Novartis:There has not been a planting of a GM crop in the UK without regulations. That has not happened.

Up to now, all of the plantings have been subject to a 92/20, Part B deliberate release for trials clearance, which is a robust regulation on which the Advisory Committee on Releases to the Environment advises government.

There is nothing planted in the UK that is not subjected to regulation.

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Question 6: How will consumers be able to exercise genuine choice?

Friends of the Earth:I think they already are exercising choice in that they are making it clear to supermarkets that they don't want to buy the stuff.

But the labelling rules make it difficult for them to exercise choice. Although some GM products are labelled, some GM derivatives, like lecithin and soya oil, are not.

They are present in a very high proportion of GM foods that are imported from the United States.

Novartis:Clearly Novartis believes in consumer choice, because eventually they will have the final arbitration on the success or failure of this technology.

If the technology continues to meet all the regulatory processes, and is proven safe, and perhaps positively beneficial to the environment and biodiversity, then the consumer will be the final arbiter, because if they don't purchase the food, I don't know a farmer yet that would grow something that nobody's going to buy from him.

The important thing is that they should never confuse choice with safety. Putting a label on something doesn't mean it's safe - it offers them choice, and Novartis will do everything within its power, within its sphere of influence within the industry chain, to ensure that consumer's choice is available.

We will ensure that our seeds are clearly labelled so that any subsequent identification is available to the consumer should they want it through legislation or through voluntary practice.

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Question 7: If something goes wrong with a GM crop, who will be held responsible?

Friends of the Earth:That is the £64m question. There is no clear liability regime in place.

Europe has been proposing liability basically aimed at biotech companies, which the biotech companies are extremely unhappy about.

The short answer is, there is no clear answer to that question - and it is something that insurance companies, and liability lawyers and others are extremely concerned about.

Novartis:There is no difference between a product which we may put into the marketplace, and our stewardship and support in the GM arena, that is any different to our activities in pharmaceuticals, or any other arena of Novartis products.

We have responsibility for that product, and we will stand by that responsibility - because it is in no company's interest to deliver unsafe products to the marketplace.

Sustainable business does not come from anything other than safe products. That is our wish, we welcome regulation, we are in an industry that very clearly needs legislation.

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Question 8: Are GM crops really the only way to feed the world's growing population?

Friends of the Earth:Christian Aid say not; they say there is more than enough food in the world to go round. I think we would agree with that.

Famine and malnutrition are commonly political problems: that's to say, they're to do with poverty, distribution of wealth and so on, and they're much more to do with that than production.

Novartis:Novartis has never said that this is a feed-the-world technology, because the ability to feed the world is clearly a financial and distribution issue, not one that can be solved by genetic modification.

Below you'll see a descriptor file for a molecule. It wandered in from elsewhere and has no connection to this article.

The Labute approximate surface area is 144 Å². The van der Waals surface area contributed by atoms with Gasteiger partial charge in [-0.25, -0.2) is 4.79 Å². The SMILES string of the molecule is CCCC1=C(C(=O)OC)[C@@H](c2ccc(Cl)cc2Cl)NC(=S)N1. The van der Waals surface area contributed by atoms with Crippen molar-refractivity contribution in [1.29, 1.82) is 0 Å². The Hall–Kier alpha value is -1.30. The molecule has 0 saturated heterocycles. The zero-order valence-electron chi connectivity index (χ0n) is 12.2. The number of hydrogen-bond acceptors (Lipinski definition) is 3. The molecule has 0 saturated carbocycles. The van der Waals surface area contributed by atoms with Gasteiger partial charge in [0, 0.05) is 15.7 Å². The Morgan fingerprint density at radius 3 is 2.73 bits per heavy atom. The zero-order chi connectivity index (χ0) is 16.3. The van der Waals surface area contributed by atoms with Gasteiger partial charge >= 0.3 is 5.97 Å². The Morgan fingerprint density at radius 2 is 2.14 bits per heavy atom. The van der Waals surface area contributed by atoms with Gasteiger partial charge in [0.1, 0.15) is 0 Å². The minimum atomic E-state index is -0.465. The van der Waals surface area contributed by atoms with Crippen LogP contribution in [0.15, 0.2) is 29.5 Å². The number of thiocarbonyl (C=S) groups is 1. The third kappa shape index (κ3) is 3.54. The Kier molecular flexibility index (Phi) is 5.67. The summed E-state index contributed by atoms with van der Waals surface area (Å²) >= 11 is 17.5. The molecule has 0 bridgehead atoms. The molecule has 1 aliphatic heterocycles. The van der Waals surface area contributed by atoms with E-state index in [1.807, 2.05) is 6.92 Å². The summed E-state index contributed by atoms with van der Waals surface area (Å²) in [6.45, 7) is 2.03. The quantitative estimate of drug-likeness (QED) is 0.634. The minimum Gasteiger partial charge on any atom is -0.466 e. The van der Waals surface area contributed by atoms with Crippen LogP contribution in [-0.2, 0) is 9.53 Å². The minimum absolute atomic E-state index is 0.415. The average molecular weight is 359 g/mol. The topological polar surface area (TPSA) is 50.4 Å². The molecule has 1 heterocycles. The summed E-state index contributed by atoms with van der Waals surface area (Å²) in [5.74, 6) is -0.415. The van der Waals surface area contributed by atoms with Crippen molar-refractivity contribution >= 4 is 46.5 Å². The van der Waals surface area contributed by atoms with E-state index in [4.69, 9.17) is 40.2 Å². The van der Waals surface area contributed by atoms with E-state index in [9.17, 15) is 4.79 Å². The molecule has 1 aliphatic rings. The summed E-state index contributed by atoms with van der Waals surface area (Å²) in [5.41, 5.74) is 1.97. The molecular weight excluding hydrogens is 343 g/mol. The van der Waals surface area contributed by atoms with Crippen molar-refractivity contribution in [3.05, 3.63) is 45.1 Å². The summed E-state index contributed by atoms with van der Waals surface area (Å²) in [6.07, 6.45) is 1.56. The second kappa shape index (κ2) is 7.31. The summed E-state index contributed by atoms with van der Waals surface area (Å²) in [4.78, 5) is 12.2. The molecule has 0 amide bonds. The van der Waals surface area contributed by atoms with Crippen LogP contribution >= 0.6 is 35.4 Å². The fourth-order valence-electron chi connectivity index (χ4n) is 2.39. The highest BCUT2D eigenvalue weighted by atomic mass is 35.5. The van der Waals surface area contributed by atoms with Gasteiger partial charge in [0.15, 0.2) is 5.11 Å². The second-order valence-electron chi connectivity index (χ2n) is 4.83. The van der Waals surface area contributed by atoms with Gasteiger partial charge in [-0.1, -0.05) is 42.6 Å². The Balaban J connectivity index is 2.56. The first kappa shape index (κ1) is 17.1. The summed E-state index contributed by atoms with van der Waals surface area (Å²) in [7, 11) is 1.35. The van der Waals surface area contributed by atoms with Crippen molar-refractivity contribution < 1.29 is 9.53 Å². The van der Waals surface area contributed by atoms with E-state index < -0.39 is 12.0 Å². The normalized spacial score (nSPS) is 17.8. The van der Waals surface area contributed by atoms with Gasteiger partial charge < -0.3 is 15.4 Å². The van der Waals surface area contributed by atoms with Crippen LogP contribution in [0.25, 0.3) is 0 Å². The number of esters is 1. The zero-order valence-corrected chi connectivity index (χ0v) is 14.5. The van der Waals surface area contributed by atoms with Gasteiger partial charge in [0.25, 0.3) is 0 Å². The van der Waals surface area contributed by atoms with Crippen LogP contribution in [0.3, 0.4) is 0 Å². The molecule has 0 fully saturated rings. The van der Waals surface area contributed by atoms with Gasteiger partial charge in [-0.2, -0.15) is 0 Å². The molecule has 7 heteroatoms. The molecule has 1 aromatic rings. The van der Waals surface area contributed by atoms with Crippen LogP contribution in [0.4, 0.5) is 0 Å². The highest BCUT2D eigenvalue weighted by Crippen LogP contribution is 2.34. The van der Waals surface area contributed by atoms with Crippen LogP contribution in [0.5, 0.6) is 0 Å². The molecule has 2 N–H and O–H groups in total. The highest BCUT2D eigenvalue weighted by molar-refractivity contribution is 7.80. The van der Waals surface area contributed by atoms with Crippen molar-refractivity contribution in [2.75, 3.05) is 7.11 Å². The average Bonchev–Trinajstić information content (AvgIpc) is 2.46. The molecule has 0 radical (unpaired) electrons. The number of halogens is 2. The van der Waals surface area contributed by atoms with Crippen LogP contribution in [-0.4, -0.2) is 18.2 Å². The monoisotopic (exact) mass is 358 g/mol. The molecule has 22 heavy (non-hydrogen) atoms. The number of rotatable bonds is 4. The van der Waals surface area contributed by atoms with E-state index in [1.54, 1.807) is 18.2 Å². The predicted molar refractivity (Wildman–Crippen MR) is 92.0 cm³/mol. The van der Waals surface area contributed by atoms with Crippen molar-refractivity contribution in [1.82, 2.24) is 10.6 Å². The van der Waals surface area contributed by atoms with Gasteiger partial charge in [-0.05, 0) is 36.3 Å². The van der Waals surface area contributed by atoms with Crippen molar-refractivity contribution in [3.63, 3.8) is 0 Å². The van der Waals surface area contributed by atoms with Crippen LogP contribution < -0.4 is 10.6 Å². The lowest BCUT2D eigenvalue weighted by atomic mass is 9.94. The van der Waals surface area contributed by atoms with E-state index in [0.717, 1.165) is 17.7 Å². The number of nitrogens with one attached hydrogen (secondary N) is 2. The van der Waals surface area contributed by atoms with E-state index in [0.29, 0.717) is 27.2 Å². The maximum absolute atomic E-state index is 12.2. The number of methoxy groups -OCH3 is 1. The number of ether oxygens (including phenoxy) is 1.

However, if we can have a technology that will allow us to produce more from less - more productivity of safe food while using less pesticides, fossil fuels, and fertilisers - then I believe that is an extremely positive step.

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Question 9: What effect will GM crops have on the people of the world's poorest countries?

Friends of the Earth:It depends on how they're introduced, but potentially it could make them poorer.

It could make developing country farmers more dependent than they are already on large agricultural multinationals, and it could make it very difficult for the poorest farmers to compete, and it potentially could have serious effects on that.

Novartis:There are a lot of opinions over whether it will help or hinder the third world.

This technology will be available to the third world, and they will choose whether to use it where it is appropriate.

Clearly the important thing about the third world is that you act appropriately to the environment that you're in. We believe this technology has tremendous impact, and potential benefits, but it must be subject to good regulations.

Therefore where there are no regulations, we do not pursue the material to the market place, and that in the initial stages of the technology leads us into the developed countries, with conventional and intensive agriculture.

But some of the traits which may be produced in the future from genetic modification may have tremendous benefits to third world agriculture, without any constraints on their agricultural practice.

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Question 10: What sort of world do we want to live in?

Friends of the Earth:We want a world in which local, organic and sustainable production of food is encouraged and made easier for people.

GM food, or at any rate the way in which companies are seeking to introduce it, seems to be another step in the direction of highly intensive engineered or chemical agriculture, and away from sustainable, organic farming which is the way we want to go.

Our concern about this technology is that it may be introduced in a way which moves away from sustainability, local production, organic production, in the direction of ever more chemical and intensive farming.

Novartis:This is a personal view; but I would like to live in a world where we have adequate food that is produced in a sustainable manner, with the right sympathy to social economic and environmental issues.

Also I would like to live in a world where anyone who is operating in a completely legal manner, pursuing the development of a new technology, is allowed to do so, is allowed to produce the evidence on which that technology should be judged - and not subject to illegal actions which deny the very scientific data evaluation that's being asked for.